The ever-popular Swift

When it comes to aircraft production, timing is critical. The history of general aviation is replete with designs that had the misfortune of being introduced at the beginning of the Depression or World War II, and then being lost to a nose-diving economy or a change in resource allocation. If it was a good design, the airplane came back when fortunes changed.

The Swift is one of the designs that went dormant during World War II and came roaring back in the post-war years to become one of the more popular two-place designs on the market. The Swift is a low-wing tailwheel design with side-by-side seating. In some circles, it’s compared to a flying sports car or even the P-51 Mustang.

What grabs you about the Swift when you see them parked in disciplined rows at airshows and fly-ins is the number of subtle variations to the design and finish. [Read more...]

The “Miss Muffet” Stearman

Stripes and spiders — not a combination most people would think of when designing a paint scheme for a vintage airplane, but that’s exactly what Merrill and MaDonna McMahan of Wausau, Wis., decided to do when they painted their 1941 Stearman.

The red, white and blue airplane sports small black spiders and the name “Miss Muffet” emblazoned on the side.

“Miss Muffet was what Dad called me when I was a little kid and I was in trouble,” MaDonna said. [Read more...]

Estelle Wingster: A vintage airplane with a modern message

In 1953 Ken Miller of Van Nuys, Calif., was a college student. He went to the airport with two friends and met a man who was giving rides in his Cessna 150.

“The guy said he would take each of us up for $10 a piece,” Miller recalled. “I had $20 in my pocket. The first guy goes but doesn’t have any money, so I paid for him. Then the second guy goes and he doesn’t have any money so I pay for him too and then I told the pilot I was out of money, but he took me up anyway. I was hooked, and took lessons whenever I could!”

Fast-forward several decades and about 1,500 flight hours later. Miller is at AirVenture standing next to a 1950s-era Cessna 195 with the name Estelle painted on the cowl and Wingster emblazoned on the top wings. According to Miller, the airplane is a flying billboard, designed to attract more people to aviation.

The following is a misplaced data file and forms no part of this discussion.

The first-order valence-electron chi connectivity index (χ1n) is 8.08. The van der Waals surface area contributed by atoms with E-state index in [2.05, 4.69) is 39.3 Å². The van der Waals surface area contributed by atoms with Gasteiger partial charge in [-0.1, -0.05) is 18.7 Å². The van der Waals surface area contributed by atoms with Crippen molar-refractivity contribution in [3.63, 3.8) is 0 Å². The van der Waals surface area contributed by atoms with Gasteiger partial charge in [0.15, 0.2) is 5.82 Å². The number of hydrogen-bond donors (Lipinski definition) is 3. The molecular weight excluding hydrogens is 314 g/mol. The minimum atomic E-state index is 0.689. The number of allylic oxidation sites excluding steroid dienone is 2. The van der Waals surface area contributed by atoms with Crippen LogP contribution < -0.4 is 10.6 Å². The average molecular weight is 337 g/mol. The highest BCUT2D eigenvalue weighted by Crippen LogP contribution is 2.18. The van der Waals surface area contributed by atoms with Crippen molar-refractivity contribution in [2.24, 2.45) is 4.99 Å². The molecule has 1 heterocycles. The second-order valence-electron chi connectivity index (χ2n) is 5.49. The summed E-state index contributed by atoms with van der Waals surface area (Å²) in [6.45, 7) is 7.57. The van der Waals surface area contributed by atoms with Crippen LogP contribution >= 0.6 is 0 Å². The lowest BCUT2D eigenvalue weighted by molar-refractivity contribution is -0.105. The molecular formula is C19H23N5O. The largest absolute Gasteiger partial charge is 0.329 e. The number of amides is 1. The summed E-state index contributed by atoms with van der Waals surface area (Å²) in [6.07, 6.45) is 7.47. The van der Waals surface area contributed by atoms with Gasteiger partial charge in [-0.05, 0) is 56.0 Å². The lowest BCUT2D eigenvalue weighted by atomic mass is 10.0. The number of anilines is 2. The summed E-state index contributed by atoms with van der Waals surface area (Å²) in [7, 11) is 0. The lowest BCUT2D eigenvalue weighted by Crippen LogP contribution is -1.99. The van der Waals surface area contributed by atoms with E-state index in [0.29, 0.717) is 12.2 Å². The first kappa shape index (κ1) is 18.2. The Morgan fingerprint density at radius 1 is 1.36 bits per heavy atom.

[Read more...]

Technically speaking…

The quest to find some answers at Oshkosh

In my last post, I had the gall to be less than positive about things at the Oshkosh airshow. I was surprised at the positive feedback about similar experiences. However, our publisher, Ben Sclair commented that to see Oshkosh through the eyes of a new aviation enthusiast is like a kid on Christmas morning — it is one of the greatest experiences ever (A suggestion for keeping the magic of AirVenture alive) And he is absolutely 100% correct.

But where are they going to find 500,000 new aviation enthusiasts every year? Since they are not available, they are going to have to depend on repeat visitors. And why do pilots return to Oshkosh, pay for their transportation, fight large crowds, and pay $250 dollars for a small hotel room? Well, most of us do it to learn what is new and to get answers to our many technical questions.

[Read more...]

Greg Marlow’s dream machine: A go-places plane

There are many reasons people chose to build an airplane. Sometimes, it’s the challenge of the project, or an attempt to reduce the cost of flying. Other times it’s to build a dream machine to handle what would otherwise be a less-than-enjoyable commute. Greg Marlow from Kingsport, Tenn., falls into the last category. He is the proud builder/pilot/owner of an RV-9A.